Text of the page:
Variety choice

When sowing early, it is typically recommended to use slower-developing canola varieties to target optimal flowering windows and minimise risks of frost, heat and moisture stress later in the season.

The GRDC-DPIRD ‘Canola agronomy research in WA’ resource has yield results from TT, RR, Clearfield® and conventional varieties.

In brief, WA research to date indicates:

  • Yield differences are small between TT, Clearfield® and conventional canola in low rainfall zones and low yielding environments
  • Yields of RR canola can be 0.2-0.3t/ha higher than TT in medium and high rainfall zones
  • Weed control issues are central to variety and herbicide system decision-making
  • It may be profitable to change from OP TT varieties to TT hybrid varieties when expected yield is more than 1.5t/ha.

WA’s 2019 Canola Variety Guide can be found here.

Fallow and residue management

For successful early canola sowing, it is recommended to:

  • Spread residue evenly at harvest and retain until sowing to reduce moisture loss
  • Control fallow weeds when small to minimise moisture use
  • Consider potential herbicide residues, particularly from Group B and I, in the previous crop/fallow
  • Consider sowing canola after pulses, brown manure or a long fallow (double break) to increase residual moisture in lower-rainfall areas.

Seed placement at sowing

When dry seeding in hot conditions, shallower sowing at 10-15mm has been found to produce higher yields than sowing at 30mm or 70mm.

DPIRD trials in the northern grainbelt show that there can be average yield losses of 18 and 65 per cent respectively when sowing at 30mm or 70mm.

Typically in WA trials, large-sized seed emerges better than smaller-sized seed in harsh sowing conditions. It is advised, if sowing retained OP seed, to grade it to at least 2mm in diameter to maximise establishment.

Other tips for seeding canola include:

  • Close the furrow above the seed
  • Avoid heavy press wheel pressure (especially on hard-setting soils and if rain is expected)
  • If using disc seeding, be aware of fertiliser toxicity
  • Avoid placing high rates of fertiliser in direct contact with seed
  • Avoid using more than 10-12kg/ha phosphorus at sowing.

Seeding rates

Across Australia, canola establishment rates can drop when sowing early in warm temperatures and into marginal soil moisture.

Seed size matters and a seeding rate calculator can be found on the DPIRD website here.

Tips for getting seeding rate right and ensuring canola can compete with weeds include:

  • Calculate target crop density using seed size and germination percentage
  • Aim for a density of at least 20 plants/m²
  • The best target range is 25-45 plants/m²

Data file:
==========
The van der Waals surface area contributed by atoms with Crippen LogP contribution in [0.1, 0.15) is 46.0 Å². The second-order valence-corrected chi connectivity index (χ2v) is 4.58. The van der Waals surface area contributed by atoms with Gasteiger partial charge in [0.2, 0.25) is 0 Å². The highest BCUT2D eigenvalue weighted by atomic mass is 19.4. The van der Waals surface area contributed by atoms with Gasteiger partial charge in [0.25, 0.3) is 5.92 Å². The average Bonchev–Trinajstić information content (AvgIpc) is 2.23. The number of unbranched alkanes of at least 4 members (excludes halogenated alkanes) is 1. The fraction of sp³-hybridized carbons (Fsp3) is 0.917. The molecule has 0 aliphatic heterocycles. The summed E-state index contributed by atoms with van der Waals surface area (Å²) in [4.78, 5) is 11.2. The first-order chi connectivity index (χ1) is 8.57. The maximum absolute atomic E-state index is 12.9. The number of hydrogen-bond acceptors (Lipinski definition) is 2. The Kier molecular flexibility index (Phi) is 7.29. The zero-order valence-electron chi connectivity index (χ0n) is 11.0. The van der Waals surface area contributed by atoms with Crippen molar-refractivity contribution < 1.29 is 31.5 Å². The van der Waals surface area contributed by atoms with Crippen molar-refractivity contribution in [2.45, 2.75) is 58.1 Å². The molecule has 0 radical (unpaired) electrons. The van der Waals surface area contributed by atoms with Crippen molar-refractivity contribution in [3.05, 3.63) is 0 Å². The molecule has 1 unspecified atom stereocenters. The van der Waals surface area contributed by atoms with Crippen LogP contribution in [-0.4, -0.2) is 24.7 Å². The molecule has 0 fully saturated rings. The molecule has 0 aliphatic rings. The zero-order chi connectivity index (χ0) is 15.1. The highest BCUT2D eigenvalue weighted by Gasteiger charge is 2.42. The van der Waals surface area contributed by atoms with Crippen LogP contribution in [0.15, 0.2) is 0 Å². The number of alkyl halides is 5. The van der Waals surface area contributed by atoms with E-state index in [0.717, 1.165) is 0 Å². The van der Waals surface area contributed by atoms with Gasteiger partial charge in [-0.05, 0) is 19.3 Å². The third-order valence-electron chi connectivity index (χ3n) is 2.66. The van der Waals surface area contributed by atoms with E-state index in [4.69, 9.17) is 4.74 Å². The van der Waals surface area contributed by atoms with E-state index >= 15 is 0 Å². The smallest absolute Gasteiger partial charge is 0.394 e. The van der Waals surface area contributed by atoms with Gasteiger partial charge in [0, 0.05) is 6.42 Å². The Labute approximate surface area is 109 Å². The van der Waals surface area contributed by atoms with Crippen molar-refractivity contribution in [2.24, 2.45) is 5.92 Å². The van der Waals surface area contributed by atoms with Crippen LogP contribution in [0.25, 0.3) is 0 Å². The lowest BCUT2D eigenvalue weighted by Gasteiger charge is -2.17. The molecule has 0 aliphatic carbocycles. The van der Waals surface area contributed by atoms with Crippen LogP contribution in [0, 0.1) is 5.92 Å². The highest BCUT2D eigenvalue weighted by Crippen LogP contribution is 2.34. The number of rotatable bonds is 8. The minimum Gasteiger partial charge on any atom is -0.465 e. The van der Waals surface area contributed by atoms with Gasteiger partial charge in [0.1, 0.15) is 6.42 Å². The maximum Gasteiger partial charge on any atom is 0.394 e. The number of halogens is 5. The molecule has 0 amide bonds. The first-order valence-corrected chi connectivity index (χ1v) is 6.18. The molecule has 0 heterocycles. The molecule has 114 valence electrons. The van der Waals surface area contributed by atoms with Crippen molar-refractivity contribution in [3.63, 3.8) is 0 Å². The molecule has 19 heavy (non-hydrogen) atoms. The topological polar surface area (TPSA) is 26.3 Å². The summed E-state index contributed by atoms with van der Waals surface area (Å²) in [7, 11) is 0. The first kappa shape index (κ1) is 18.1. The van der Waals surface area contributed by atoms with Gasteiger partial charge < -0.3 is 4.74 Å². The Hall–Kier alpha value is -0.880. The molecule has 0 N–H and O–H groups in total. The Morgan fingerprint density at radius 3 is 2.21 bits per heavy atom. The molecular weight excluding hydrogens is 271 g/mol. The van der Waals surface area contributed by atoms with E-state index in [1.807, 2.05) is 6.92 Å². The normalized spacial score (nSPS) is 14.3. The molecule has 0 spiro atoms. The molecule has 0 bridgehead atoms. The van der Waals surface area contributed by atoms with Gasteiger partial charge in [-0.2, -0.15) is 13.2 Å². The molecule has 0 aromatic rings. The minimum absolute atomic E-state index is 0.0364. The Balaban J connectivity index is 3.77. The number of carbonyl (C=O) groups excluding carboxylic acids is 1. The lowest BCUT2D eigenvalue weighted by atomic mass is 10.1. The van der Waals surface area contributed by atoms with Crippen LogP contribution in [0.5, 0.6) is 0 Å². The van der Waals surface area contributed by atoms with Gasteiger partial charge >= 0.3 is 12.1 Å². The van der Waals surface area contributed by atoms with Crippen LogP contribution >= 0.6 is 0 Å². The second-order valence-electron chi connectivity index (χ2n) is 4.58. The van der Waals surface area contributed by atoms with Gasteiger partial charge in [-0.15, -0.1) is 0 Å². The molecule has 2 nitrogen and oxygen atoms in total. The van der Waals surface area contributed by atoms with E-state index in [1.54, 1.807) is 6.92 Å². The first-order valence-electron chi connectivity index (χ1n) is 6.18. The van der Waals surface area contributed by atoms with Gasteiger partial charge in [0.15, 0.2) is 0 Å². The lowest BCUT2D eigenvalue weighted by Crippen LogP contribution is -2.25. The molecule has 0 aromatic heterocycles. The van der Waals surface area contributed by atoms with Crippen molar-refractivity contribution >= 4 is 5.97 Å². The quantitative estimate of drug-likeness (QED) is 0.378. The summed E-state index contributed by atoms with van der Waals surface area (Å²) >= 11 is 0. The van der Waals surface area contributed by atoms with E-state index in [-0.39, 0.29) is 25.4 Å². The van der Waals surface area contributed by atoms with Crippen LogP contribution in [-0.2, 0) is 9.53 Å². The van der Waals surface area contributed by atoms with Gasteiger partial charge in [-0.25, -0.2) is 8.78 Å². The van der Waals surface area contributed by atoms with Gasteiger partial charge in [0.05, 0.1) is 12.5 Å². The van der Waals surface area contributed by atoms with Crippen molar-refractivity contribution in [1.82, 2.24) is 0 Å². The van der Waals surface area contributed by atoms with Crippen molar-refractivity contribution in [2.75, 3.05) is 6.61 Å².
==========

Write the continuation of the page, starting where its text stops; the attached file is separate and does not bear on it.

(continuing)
• OP varieties can be more profitable and at less production risk when at higher densities
  • Density will be higher in high rainfall zones.

More information can be found on the DPIRD website here.

Weed management

As with all crops sown early in WA, weed control is vital to success.

It is advised to select paddocks with a low weed burden and to use a robust summer weed and pre-emergent herbicide strategy.

Vigorous, early sown crops will help to suppress weeds, but it is best to monitor crop growth stage for post-emergent herbicide applications. Timing of treatments may need to be earlier, possibly while still sowing later crops.

The WeedSmart website has a range of tips and tools for weed management. For example the 'big 6' of the WeedSmart plan.

Sow into fertile paddocks and get nutrition right

DPIRD research in WA has found most canola growers apply a proportion of nitrogen (N) at seeding and then ‘top-up’ about six to eight weeks after sowing.

This ability to tactically apply N is beneficial for early sowing, as it reduces up-front financial risks and allows growers to match N inputs and costs to yield potential better.

WA trials have shown that application of N at seeding, during the early vegetative stage or around the time of stem elongation tends to produce similar crop yields.

Some trials have found delaying N until 12 weeks after sowing (about the time of flowering) can lower seed yield or oil levels and lead to lower gross margins.

DPIRD recommends growers continue to aim to apply top-up N at eight weeks. But if conditions are uncertain, applying top-up N at 12 weeks may be a viable strategy - considering yield and market forecasts.

Pest and insect considerations

Aphid pressure can be higher in early sown canola crops, especially for green peach aphids if there is colonisation pre-flowering, but risks can be reduced by controlling host weeds in the fallow period.

Early sowing tends to reduce the risk of damage from red legged earth mite. Other pests, including slugs, earwigs and slaters, are more influenced by rotation and residue management than sowing time, although stubble retention can be a successful strategy for early sowing.

Slugs can be problematic in high rainfall, no-till systems, particularly where heavy cereal residue remains from the previous year. Early monitoring is critical, as damage often first appears next to dams and drainage lines.

For more information contact Svetlana Micic, DPIRD, at: 08 9892 8444

More information

GRDC Research Codes

CSP00187; DAW00227


Martin Harries, DPIRD, 08 9956 8553,
Jackie Bucat, DPIRD, 08 9368 3481,
Imma Farre, DPIRD, 08 9363 4164,

Useful resources